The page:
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Make Your Own Fibre Needles (Bamboo)

Since there's no one out there manufacturing fibre phonograph needles any more, I thought that I'd show how to hand make these little shellac saving beauties and spread the joy! They're great for playing records without disturbing the entire household.

Here's the materials you'll need:

  Some bamboo shish-kabob skewers or some bamboo you might have on hand.

  An 'exacto' knife or razor blade

  An emery board type nail file

  Some paraffin wax

Now here's how it's done.
Cut a section of bamboo skewer just slightly longer than a medium tone or soft tone steel needle. Then, cutting lengthwise, removing the shaded areas of the (end view "1") piece of bamboo skewer. Now you have a little triangular stick. Check the triangular stick to see that it is small enough to fit into the triangular needle chuck on your soundbox. You want it to fit the chuck with as little clearance as possible. You don't want it to be snug, but sized just right to insert freely.

Then cut away the gray area (2) to form a point. One of the points of the 'triangle' is what actually forms the point of the needle. Make several small cuts instead of one big one with the exacto knife to gradually form the point; you don't want to split the fibres. Just try for a nice point. It also helps to make sure the edge that is going to form the point is also one of the hard fibres that runs through the bamboo. This will give your needle the strength to survive an entire record. 


And this is what you end up with (a pointed triangular stick). Now here's how you get a really good, sharp point on the critter. Take your emery board nail file and give a couple of very light wipes along the edges (3). Wipe towards the point of the needle. Then across the lighter yellow area to work the edge to a very sharp point. 

It takes a little practice, but once you work out the bugs and get the hang of it, it's a breeze.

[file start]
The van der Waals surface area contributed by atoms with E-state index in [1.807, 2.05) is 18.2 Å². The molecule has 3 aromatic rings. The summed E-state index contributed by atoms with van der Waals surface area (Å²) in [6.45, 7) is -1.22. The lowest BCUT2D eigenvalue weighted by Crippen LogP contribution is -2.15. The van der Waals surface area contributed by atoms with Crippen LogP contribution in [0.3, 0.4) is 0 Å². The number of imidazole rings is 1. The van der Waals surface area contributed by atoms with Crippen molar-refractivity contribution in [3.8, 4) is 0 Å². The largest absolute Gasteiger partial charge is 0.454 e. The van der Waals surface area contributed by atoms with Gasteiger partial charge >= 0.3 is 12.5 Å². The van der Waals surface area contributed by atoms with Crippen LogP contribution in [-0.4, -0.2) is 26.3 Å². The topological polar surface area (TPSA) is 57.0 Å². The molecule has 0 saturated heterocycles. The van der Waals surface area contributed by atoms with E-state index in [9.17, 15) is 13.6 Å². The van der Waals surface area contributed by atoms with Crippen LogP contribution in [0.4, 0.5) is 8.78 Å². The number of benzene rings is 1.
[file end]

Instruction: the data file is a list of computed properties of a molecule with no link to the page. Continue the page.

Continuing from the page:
Now take the needles and steep them in hot paraffin wax for a couple of minutes. This stiffens the fibres, reduces friction and (most important) boils out moisture and keeps it out. There is one caution - when you melt your paraffin wax, do not directly heat the melting container on the stove or other heat source. Take a can, put the wax to be melted into it, then place that can in a small pot of water that has been heated to boiling. That way, the wax will only heat up to 212 degrees, well below it's flash point and thus avoiding a very unpleasant 'whooooooff!' of igniting paraffin wax. The paraffin part isn't absolutely necessary, but it gives the best results. It's also how it was originally done.

Some records need to be played a couple of times before they get 'used to' fibre needles. Clean records play best, worn records, not terribly good in some cases. The more you play a record with a fibre needle, the less fiber needles will wear on subsequent plays. Fibre needles will tend to clean out the grooves fairly well (not nearly as good a cactus needles, though).

Subsequent sharpenings of the fibre needle can be done with an emery board. If the point needs to be reshaped for optimum angles, you can use the exacto and then touch it up with the emery board.

Be prepared to occasionally experience some of the pitfalls of fibre needles from time to time (wearing out before the end of the record). The better the condition of the records you play, the better the fibre needles work. They also don't produce the wear that steel needles do. The quality of sound is also much softer than steel.

Page Created: 11 October 2003